On Wednesday, February 13, dozens of students and faculty members filled the Ruth S. Harley University Center's Thomas Dixon Lovely Ballroom to hear the day's guest speaker, Premilla Nadasen, Ph.D., who informed them, “If you all have come here to hear how black feminism will save us, you've come to the right place."
On Wednesday, February 13, dozens of students and faculty members filled the Ruth S. Harley University Center’s Thomas Dixon Lovely Ballroom to hear the day’s guest speaker, Premilla Nadasen, Ph.D., who informed them, “If you all have come here to hear how black feminism will save us, you’ve come to the right place.”
Dr. Nadasen, a professor at Barnard College, was at Adelphi to present “Black Feminism Will Save Us All”—how the black feminist model has been successful for social transformation and how the method could be used by other groups to create a future of more equality for all. The event was sponsored by The John Hope Franklin Distinguished Lecture and the Center for African, Black and Caribbean Studies.
As a black woman, I was eager to learn what people who look like me had done not only for black women but for other underrepresented groups. With two award-winning books that focus on the ways working-class women of color have fought for social justice, Dr. Nadasen was the expert to enlighten me.
Dr. Nadasen began her presentation by reviewing the Mississippi Low-Income Child Care Initiative (MLICCI), a program dedicated to serving low-income working parents. She and her students spent their spring break working with MLICCI Executive Director Carol Burnett, whom Dr. Nadasen called “a fierce advocate for the black community.”
They saw firsthand the work Burnett was doing in her community by educating high school students of color. They discussed the hierarchy of education, the effects income has on education and what they can do to help. They also volunteered at the Nollie Jenkins Family Center, a “community activism center, domestic violence shelter, economic development center and more,” Dr. Nadasen said.
Dr. Nadasen spoke highly of activists such as Burnett, Jenkins, Ellen Reddy and Johnnie Tillmon. She emphasized how their efforts imprinted change in their communities.
“They were inclusive with their politics,” she said. “If black women were free, that means everyone would be free, since black women’s freedom would end all systems of oppression.”
These women weren’t just changing their communities. They were spearheading social change for all underserved communities.
Taking a step back, she brought up parts of the history of black feminism such as the National Welfare Rights Organization, which fought for welfare rights. Johnnie Tillmon was an eminent example of black feminism in this movement through her efforts to make sure black women weren’t forgotten in welfare conversations. Dr. Nadasen mentioned the Combahee River Collective, a black feminist lesbian organization. I was unaware of all this. Tying her points to the present, she reminded us that the Black Lives Matter movement was created by three black women in California.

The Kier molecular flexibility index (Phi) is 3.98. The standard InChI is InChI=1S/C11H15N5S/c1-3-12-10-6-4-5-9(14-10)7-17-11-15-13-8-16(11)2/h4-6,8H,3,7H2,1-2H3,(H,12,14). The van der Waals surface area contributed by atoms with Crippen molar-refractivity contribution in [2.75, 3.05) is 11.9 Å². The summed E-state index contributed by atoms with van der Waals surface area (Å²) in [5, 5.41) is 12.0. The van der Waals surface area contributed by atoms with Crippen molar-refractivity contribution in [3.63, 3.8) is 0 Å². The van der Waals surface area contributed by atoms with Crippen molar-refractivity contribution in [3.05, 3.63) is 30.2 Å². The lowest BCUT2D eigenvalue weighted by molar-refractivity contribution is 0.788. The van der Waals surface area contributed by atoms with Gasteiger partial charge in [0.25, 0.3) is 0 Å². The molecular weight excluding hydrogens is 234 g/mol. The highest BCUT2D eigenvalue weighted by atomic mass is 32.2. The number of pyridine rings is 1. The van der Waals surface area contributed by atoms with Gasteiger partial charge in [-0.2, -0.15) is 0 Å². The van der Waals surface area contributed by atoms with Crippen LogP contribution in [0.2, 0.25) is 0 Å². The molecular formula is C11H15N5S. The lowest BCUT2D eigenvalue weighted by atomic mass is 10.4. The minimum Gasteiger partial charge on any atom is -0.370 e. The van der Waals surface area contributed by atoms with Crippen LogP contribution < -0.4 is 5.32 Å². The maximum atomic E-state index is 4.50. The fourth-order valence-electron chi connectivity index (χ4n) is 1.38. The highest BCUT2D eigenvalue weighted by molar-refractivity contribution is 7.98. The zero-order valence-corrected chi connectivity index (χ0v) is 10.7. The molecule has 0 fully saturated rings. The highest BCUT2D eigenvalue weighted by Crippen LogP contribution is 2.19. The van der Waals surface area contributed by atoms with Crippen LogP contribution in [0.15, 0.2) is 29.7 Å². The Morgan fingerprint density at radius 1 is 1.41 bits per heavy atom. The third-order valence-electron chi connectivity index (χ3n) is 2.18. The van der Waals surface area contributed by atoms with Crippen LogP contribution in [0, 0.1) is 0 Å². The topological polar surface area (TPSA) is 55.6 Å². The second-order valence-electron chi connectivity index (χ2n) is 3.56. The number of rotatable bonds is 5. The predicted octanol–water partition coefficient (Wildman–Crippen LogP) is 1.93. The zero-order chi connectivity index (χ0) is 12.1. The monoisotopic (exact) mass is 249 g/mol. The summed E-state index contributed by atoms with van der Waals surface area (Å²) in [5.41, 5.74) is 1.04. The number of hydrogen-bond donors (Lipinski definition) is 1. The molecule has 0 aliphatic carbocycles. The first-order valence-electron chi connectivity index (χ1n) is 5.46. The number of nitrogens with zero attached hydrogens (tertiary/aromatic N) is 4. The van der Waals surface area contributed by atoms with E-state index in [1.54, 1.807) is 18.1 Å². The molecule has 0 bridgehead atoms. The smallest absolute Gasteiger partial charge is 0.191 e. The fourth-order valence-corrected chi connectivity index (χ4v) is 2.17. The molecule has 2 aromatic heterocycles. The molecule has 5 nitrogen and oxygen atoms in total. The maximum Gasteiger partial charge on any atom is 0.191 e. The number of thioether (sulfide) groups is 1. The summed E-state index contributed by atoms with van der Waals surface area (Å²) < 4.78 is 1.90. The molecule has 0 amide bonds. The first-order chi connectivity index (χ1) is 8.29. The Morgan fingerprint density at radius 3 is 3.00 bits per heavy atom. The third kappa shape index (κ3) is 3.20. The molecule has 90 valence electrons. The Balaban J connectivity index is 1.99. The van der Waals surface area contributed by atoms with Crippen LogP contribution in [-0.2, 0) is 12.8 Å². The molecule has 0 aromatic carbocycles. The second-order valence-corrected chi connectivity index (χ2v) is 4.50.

“Linking radical black feminism to the present is not only the politics of the people but to liberation,” she said. “Intersectionality must be taken into account when thinking about inclusion.”
For me, intersectionality was an unfamiliar term that was usually grouped with words such as gender, disability and race. Dr. Nadasen compared intersectionality to a street intersection where one road represents gender while the other represents race. “It’s the multiple ways one identifies…when racism and sexism are looked at independently, black women are excluded.”
I was astounded by how her metaphor perfectly described a feeling I encountered frequently. I couldn’t help but lean in. “It used to be one black person, one woman, one Muslim…intersectionality could improve corporate culture.” She argued how people who identify with more than one underrepresented community could “confront social inequalities.” It could lead to conversations, add perspective and make the voices of the underrepresented heard.
She concluded by citing recent examples of racial violence—such as those perpetrated by white supremacists—and emphasized that black feminism could be the solution.
“We have to be mindful that our saviors will not be elected. The power to save is in each and every one of us,” she said.
Along with being president of the National Women’s Studies Association Conference, Dr. Nadasen is collaborating with the Institute for Policy Studies and the National Domestic Workers Alliance on the We Dream in Black project to mobilize black domestic workers in the South and recently launched a curricular initiative with a low-income advocacy organization in Mississippi.
“Black women have proven to be a rock of social justice, freedom, freedom of speech and power,” said Perry Greene, Ph.D., Adelphi University vice president for diversity and inclusion, in his opening remarks. “We have a long way to go but we’re on our way there.”
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